Small business is in my blood. My mother started a bookstore in her 20s and kept it going through the Great Depression, World War II and the challenges and opportunities of postwar Colorado Springs.
My father was an independent investment broker whose once-thriving business shrank dramatically in the 1930s. He relocated from the ground floor of the Mining Exchange building to a shared office on the fourth floor, and continued the business on a reduced scale. Between the two of them, they built a nice life for themselves and their two kids.
They were upright, honest people. They paid their taxes, and I’m sure that it never occurred to them to ask city officials to rebate taxes or fees for any reason.
Their world has vanished. Small business owners now have to compete with online leviathans like Amazon and brick-and-mortar behemoths like SCHEELS. That’s OK — no business owner likes competition, but it’s a fact of business life as long as it’s reasonably fair and equitable.
The SCHEELS subsidy deal the Colorado Springs City Council just approved on second reading doesn’t pass the smell test. Here are a few sentences taken verbatim from the Credit Improvement Fee agreement. Read ’em and weep.
“The Parties acknowledge that the Project constitutes an Infill Development within the meaning of the City’s comprehensive plan ‘Plan COS.’ In addition to the creation of new jobs, the construction of the project will also generate and contribute new sales and property taxes for the city and other taxing bodies. The city therefore finds that the Project benefits the public health, safety and welfare by facilitating construction of necessary public improvements and furthering the City’s overall economic development goals.”
No reasonable person would argue that new retail or commercial construction in the hottest area of America’s most desirable city, a location many miles from any blighted neighborhood or aging infrastructure, can somehow constitute infill development “within the meaning of the city’s comprehensive plan.”
But this agreement wasn’t penned by reasonable people, but by skilled attorneys employed by the three parties involved: the city, SCHEELS and Interquest North Business Improvement District. It’s an unexceptional example of the way things are done nowadays, as large businesses demand incentives before they commit to enter a new market.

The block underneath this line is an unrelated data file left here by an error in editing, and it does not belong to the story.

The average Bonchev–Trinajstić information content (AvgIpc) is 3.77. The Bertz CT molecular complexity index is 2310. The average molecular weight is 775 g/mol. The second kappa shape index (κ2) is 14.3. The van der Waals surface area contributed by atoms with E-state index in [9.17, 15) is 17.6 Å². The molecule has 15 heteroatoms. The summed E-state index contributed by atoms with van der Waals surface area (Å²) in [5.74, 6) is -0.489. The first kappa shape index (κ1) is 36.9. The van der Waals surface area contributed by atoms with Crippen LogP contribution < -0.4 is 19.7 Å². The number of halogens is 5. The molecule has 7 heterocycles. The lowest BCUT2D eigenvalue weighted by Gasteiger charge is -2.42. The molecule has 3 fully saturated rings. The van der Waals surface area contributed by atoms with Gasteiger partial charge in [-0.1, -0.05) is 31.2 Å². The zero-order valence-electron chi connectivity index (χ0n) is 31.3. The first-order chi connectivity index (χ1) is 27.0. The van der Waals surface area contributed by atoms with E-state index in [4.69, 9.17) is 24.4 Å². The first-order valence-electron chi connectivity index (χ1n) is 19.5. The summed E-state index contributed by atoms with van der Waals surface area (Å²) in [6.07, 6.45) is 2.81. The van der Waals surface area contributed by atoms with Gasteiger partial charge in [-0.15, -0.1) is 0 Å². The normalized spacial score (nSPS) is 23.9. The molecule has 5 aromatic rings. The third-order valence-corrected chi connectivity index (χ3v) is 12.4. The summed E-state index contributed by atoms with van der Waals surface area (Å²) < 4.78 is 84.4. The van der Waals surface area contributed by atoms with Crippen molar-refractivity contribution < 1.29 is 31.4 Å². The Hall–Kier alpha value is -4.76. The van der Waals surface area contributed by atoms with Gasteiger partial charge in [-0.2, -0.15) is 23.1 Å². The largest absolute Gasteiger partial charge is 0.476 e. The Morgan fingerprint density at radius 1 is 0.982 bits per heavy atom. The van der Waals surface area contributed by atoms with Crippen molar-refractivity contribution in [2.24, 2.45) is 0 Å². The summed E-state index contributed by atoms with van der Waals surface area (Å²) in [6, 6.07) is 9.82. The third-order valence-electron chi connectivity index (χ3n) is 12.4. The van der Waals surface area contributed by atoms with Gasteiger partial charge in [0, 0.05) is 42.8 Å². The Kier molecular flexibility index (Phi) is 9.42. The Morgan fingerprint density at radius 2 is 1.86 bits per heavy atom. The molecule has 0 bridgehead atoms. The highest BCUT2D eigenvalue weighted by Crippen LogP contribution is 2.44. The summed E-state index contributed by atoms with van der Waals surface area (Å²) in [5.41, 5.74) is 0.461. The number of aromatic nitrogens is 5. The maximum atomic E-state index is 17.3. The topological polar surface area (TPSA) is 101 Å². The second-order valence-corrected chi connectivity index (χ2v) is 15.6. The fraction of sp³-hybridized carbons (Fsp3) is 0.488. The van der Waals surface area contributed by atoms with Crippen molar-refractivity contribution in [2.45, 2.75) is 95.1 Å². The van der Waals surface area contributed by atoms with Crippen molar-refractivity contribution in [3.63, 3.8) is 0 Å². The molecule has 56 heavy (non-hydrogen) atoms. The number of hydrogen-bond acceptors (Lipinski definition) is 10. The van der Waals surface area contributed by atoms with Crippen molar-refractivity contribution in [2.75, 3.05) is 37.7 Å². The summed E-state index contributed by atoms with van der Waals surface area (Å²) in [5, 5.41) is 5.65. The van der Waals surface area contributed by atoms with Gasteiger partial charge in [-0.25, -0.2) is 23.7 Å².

In this case, the incentive is relatively small — just the replacement of half of the city’s base sales tax with a 1 percent public improvement fee, which SCHEELS will collect and retain.
Such deals aren’t uncommon. Local governments only have one infallible bargaining chip when trying to attract development — the power to tax. Colorado permits (even encourages) developers to create special metropolitan districts that issue bonds to fund roads, water, sewer, parks and other infrastructure in new developments. Such districts tax future homeowners to pay off the bonds, making these heavily taxed new residents understandably reluctant to support raising city, county or school property taxes. Colorado is home to hundreds of such districts that collectively rake in hundreds of millions in annual property tax payments.
So why don’t developers fund their own infrastructure? Because the laws give them tools to pass on such costs, and they’re not stupid.
Yet there are instances when local governments ought to offer such support. Consider the tax abatement that Perry Sanders negotiated at the bottom of the Great Recession in 2010, when he transformed the derelict Mining Exchange Building into a four-star boutique hotel. That project arguably helped spark our present downtown boom.
But in life, someone has to pay the bills. Despite the cheery eco-devo predictions offered by SCHEELS in support of its subsidy, such largesse is not without cost. Small businesses will pay full rate, as they always have. They’ll get fawning lip service from their elected representatives, a bewildering tangle of rules and regulations with which they must comply and tax bills that must be paid… or else!
Of our nine councilmembers, only Bill Murray and Andy Pico opposed the deal. Their seven colleagues cheerfully gulped down the SCHEELS Kool-Aid, signing on to a 25-year, $16 million tax incentive.
So let me, once again, suggest that council throw a tiny bone to small business. Choose a month, declare a small business tax holiday, and let ’er rip! Interested? I’ll put together an economic impact statement, condense it into a forgettable PowerPoint presentation, and give you a palatable excuse to support the small business community.
As Spike Lee might put it: Do the right thing!